CLEVELAND, Ohio (WOIO) - Ohio has not been doing very well at helping patients with lung cancer.
According to the newly-released State of Lung Cancer report from the American Lung Association, the state ranks 39 out of 51 in the “new cases” rate, and 28 out of 45 in survival.
Sandy Harb’s unusual survivor story could provide insight on how the situation could be improved.
“I’ve never smoked a day in my life,” the 45-year-old said. “Never abused drugs a day in my life.”
In June 2018, Harb explains she started to feel sick and dizzy. When she first visited urgent care she was only given antibiotics, but after months of visits, it was discovered that she had a tumor.
“I just held myself. I said ‘what do you mean? I’m too young for this, how did I get it? What did I deserve to get this?’" she said.
Since the tumor was relatively benign, Harb only needed surgery, but it cost her 60 percent of her lungs. After the surgery in December and several months of physical therapy, she is finally feeling better.
According to the report’s information on Ohio, the state ranks within the “average” tier for high-risk screenings. But the time it took for Harb to get treated speaks to a gap in medical service for different lung cancer patients.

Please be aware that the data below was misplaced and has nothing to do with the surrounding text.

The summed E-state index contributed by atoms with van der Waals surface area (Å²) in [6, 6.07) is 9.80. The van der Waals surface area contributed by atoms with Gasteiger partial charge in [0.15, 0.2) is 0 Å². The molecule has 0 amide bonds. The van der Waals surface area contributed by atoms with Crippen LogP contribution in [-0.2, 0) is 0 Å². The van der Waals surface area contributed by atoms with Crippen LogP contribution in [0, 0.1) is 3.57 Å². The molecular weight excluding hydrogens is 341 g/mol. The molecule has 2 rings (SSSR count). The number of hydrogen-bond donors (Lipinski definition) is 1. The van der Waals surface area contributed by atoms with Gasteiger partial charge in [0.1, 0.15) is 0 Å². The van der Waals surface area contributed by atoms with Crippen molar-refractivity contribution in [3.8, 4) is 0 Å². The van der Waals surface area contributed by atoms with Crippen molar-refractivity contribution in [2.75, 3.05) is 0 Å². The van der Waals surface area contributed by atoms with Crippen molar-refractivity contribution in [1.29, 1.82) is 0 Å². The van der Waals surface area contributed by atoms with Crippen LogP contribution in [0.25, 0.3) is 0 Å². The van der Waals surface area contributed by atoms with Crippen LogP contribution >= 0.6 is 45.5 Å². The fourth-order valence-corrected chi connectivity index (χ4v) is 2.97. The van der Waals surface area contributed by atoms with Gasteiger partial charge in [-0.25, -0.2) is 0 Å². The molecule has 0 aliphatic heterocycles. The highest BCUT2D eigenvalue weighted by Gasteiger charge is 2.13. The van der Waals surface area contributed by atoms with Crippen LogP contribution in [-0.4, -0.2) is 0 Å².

Harb waited six months between June and December, before she finally had her tumor removed from her lungs. Alessandra Crish, a development manager for the American Lung Association, says Harb wasn’t screened earlier because she did not have high-risk symptoms.
“The people who are getting screened are because they have a high risk assessment,” she said. “[Harb] didn’t get pre-screened because she had other care issues such as being a smoker or anything like that."
Crish also says people don’t tend to think of individuals like Harb as lung cancer patients. They often tend to be older and have a long history of smoking.
“In reality, those that are diagnosed with lung cancer aren’t always a smoker. Lung cancer is the number one cancer-killer, in both men and women,” she said.
Harb hopes her story can raise awareness for different kinds of people who are affected by the disease, and encourage others to be mindful of their own health.
“It doesn’t matter. You have lungs, you can get cancer,” she said.